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Review: Redington RISE Reels

by Robert Morselli
A value-priced reel with a great drag comes in slightly "over-weight."

The RISE series comes in four sizes covering 3- to 10-weights and is priced at a very reasonable $149-179. photo courtesy Redington

THE RISE fly reel, Redington’s latest offering, fits firmly in the beginner-to-intermediate category. The reel comes in four sizes (3/4, 5/6, 7/8, 9/10) and three different colors. It retails at an attractive $149 – $179.

According to Redington: “We’ve taken our super dependable CD Series reel and made it lighter and more attractive. This fully machined 6061 T6 aluminum mid-arbor construction reel features a cork on Teflon center drag design and a Koyo one-way clutch.” Koyo maintains that the drag system is free from “creep,” diminishes heat generation, and has excellent grease retention. Ceramic coated bearings aid smoothness and durability.

At this price point, it’s reasonable to expect some give and take.  The Koyo clutch delivers remarkably smooth and consistent pressure at every single setting. One of the hallmarks of any outstanding piece of fishing gear is that it can be fished with confidence, and the RISE will allow you to do just that.

The Give: Superb performance. The Koyo clutch delivers remarkably smooth and consistent pressure at every single setting. One of the hallmarks of any outstanding piece of fishing gear is that it can be fished with confidence, and the RISE will allow you to do just that. Ergonomics and fit are also remarkable for a reel in this price category. The spool-to-frame fit is perfect, with zero lateral play, resulting in a reel that’s a pleasure to operate.

The drag knob is one that all manufacturers should take note of. There’s no question that reels are sporting sleeker profiles these days, with drag knobs looking like they’re practically integrated into the frame itself. Pretty? Perhaps, but it’s not very practical. No searching or fumbling for the drag knob on the RISE: it’s large, adequately textured, full-center, turns smooth, protrudes at 90 degrees from the frame for a full 7 to 8mm — and it doesn’t look bad, either. Drag knob perfection.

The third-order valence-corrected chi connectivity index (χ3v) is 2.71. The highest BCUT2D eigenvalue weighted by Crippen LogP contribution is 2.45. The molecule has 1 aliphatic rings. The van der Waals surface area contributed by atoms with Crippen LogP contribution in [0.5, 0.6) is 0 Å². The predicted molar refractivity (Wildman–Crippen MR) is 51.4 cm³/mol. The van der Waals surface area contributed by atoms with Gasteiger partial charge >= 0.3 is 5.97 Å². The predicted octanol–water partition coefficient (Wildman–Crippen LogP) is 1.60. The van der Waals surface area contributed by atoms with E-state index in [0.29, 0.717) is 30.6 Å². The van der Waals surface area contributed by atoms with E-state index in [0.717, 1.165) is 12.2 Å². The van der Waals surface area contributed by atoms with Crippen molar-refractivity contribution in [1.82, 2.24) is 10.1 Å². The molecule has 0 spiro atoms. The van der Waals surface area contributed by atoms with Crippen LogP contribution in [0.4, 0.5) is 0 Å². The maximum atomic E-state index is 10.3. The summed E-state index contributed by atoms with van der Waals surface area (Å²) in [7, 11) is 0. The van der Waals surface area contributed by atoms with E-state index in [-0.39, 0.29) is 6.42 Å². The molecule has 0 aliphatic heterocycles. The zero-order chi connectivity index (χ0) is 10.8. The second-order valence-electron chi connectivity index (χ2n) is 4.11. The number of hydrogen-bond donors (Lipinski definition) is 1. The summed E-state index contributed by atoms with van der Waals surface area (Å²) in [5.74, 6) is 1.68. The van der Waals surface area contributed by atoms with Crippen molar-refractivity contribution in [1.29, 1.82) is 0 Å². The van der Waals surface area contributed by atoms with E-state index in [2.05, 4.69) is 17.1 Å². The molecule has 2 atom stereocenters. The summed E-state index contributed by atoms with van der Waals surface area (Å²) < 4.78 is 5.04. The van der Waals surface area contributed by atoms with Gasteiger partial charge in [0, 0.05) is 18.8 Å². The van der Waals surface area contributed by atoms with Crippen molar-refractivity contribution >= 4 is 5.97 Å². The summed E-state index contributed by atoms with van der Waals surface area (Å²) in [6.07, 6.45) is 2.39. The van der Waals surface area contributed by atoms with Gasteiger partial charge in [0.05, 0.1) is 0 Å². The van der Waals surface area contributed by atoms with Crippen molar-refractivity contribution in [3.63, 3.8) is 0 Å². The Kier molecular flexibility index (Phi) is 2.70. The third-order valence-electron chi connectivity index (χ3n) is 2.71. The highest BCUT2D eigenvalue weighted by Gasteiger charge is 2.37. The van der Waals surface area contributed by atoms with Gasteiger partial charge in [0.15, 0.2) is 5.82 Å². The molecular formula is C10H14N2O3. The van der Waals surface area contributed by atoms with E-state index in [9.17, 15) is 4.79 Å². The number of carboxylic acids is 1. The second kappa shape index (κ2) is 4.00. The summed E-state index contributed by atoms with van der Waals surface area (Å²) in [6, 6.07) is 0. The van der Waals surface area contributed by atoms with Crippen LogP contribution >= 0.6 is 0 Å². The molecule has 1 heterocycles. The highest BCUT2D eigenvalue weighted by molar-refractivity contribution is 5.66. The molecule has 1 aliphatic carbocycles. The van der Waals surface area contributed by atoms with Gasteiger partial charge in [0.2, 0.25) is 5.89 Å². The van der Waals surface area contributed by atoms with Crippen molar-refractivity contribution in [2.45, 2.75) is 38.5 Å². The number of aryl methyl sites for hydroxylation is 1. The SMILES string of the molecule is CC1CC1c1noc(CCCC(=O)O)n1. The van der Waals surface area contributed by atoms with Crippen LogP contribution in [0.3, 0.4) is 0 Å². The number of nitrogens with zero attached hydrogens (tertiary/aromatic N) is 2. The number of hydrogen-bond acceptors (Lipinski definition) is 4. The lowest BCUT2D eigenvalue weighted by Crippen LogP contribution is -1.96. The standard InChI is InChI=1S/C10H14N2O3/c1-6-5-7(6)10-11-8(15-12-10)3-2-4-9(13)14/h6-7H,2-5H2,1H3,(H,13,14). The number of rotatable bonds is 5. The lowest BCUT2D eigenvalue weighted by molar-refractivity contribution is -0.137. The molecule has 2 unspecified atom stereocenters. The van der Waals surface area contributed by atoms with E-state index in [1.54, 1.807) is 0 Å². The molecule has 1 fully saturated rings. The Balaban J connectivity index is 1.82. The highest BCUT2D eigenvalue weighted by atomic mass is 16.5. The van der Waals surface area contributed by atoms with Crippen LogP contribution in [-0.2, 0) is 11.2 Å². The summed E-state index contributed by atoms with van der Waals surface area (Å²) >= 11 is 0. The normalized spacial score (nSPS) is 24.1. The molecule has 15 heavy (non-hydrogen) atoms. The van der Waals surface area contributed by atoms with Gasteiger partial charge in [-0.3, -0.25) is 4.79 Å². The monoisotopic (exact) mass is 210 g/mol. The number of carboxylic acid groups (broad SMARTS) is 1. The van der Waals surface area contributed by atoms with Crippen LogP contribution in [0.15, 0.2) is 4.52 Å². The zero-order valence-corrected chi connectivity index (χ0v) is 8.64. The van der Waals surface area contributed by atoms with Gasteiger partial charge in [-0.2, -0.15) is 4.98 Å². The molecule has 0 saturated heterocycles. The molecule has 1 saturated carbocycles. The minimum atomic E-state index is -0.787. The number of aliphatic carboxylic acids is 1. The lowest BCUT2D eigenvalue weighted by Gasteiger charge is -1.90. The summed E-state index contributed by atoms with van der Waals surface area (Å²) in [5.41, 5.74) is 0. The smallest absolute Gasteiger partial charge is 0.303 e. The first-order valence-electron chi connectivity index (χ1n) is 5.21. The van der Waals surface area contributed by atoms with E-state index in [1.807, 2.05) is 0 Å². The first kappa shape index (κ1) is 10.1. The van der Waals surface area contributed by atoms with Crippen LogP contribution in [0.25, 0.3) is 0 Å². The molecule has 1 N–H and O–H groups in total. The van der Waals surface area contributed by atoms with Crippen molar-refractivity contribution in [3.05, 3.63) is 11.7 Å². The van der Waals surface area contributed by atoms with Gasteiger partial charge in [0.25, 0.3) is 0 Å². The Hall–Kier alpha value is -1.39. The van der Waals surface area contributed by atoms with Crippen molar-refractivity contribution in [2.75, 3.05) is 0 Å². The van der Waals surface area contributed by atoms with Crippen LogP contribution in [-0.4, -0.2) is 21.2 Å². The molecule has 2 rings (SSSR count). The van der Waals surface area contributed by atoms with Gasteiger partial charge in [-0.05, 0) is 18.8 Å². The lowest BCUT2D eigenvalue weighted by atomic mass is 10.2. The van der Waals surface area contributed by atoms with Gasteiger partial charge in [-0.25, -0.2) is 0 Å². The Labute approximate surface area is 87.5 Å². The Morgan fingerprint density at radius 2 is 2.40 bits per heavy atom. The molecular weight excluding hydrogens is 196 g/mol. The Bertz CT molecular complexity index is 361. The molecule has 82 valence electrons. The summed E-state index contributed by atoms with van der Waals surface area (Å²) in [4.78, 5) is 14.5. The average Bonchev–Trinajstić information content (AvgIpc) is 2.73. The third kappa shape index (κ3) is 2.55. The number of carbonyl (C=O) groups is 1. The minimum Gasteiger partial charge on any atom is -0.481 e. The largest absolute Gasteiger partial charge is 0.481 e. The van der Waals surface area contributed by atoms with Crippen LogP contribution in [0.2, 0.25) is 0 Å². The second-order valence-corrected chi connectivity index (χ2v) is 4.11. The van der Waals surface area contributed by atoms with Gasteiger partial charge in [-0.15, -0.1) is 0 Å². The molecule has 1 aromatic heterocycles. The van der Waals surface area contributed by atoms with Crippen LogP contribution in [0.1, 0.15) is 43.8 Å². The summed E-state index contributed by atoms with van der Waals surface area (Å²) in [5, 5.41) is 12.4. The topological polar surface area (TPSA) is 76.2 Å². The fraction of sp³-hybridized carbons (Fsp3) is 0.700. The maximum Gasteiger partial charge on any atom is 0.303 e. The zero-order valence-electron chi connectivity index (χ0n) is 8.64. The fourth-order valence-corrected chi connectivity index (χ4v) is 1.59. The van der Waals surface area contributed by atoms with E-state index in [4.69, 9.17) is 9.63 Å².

Now for the Take: dry and unspooled, the 5/6 model weighs in at a whopping 4.78 ounces. Many similar sized models at the high end of the fly reel retail range come in at a respectable 3 to 3 1/2 ounces. Despite the huge materials and composite advancements that have taken place over the last five to seven years, there are still many manufacturers that resist using these readily available materials in all but their top-tier gear. Granted, you shouldn’t expect a 3.25-ounce masterpiece of design and engineering for under $200. But a near-5-ounce model for a 5/6 line is noticeable when balanced with most rods in that category — especially as fly rods get ever lighter. As most are beginning to observe, many reel manufacturers seem to be having a hard time keeping pace with rod design by reducing weight at the reel end. Designers and manufacturers take note: reels to be balanced with fly rods — not hockey sticks.

The RISE also has some design flaws that hint at potential trouble spots, most notably the spool’s exposed clip wires and the almost fully exposed Koyo clutch. Considering that the reel was designed for both fresh and saltwater use, you’d expect that delicate mechanisms have at least some cover from dirt, salt and other abrasives. Be particularly attentive to how and where this reel is placed and rinse very well or expect a prompt encounter with every reel’s foe: corrosion.

Finally, a complaint I’d like to register with reel marketers in general: more effort needs to be placed in the description of reel “cosmetics.” In this reel’s case, “burnt orange” turned out to be pink/orange. (I may not be a designer, but I do know that there shouldn’t be pink overtones in burnt orange.) I encountered the same problem last month when another manufacturer listed a color as ‘slate gray;’ that reel had pink and purple overtones.

Overall, the Redington RISE is a very good value if you tend to keep your gear free of debris, and if the potential for it being slightly out-of-balance with the standard fly rod is not a huge concern.

Reel tested: Redington RISE 5/6

Redington RISE Fly Reel at a glance:

  • fully machined 6061 T6 aluminum
  • mid-arbor
  • cork on Teflon center drag design
  • Koyo one-way clutch
  • series coverage: 3-weight – 10-weight
  • number of reels in series: 4
  • designed for use in freshwater and saltwater

Pros: smooth and consistent drag at all settings, very good component fit
Cons: heavy, delicate mechanisms exposed, cosmetics discrepancy
Price: $149 – $179
Rating: 8 out of 10

More information on Redington RISE fly reels can be found on the Redington Web site.

MidCurrent Fly Fishing
 
Robert Morselli is the research director for the internationally syndicated television show "How It's Made." He can be reached at: 3weight@gmail.com.
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  • earthunit104

    the build quality of this Redington fly reel is poor, maybe that is why they are being discontinued I will not buy another fly reel from Redington after purchasing this fly reel to many problems

    • Stu

      I disagree, I have had a chance to use this reel and it is a great reel for the price. I prefer Abel and Hardy, but for the price it is a great solid piece in the 5/6 weight. I highly recommend the reel to anyone starting out that does not want to spend an insane amount of money. Also they are not discontinuing the reel it has just been updated with a bit of a bigger reel and a few other things.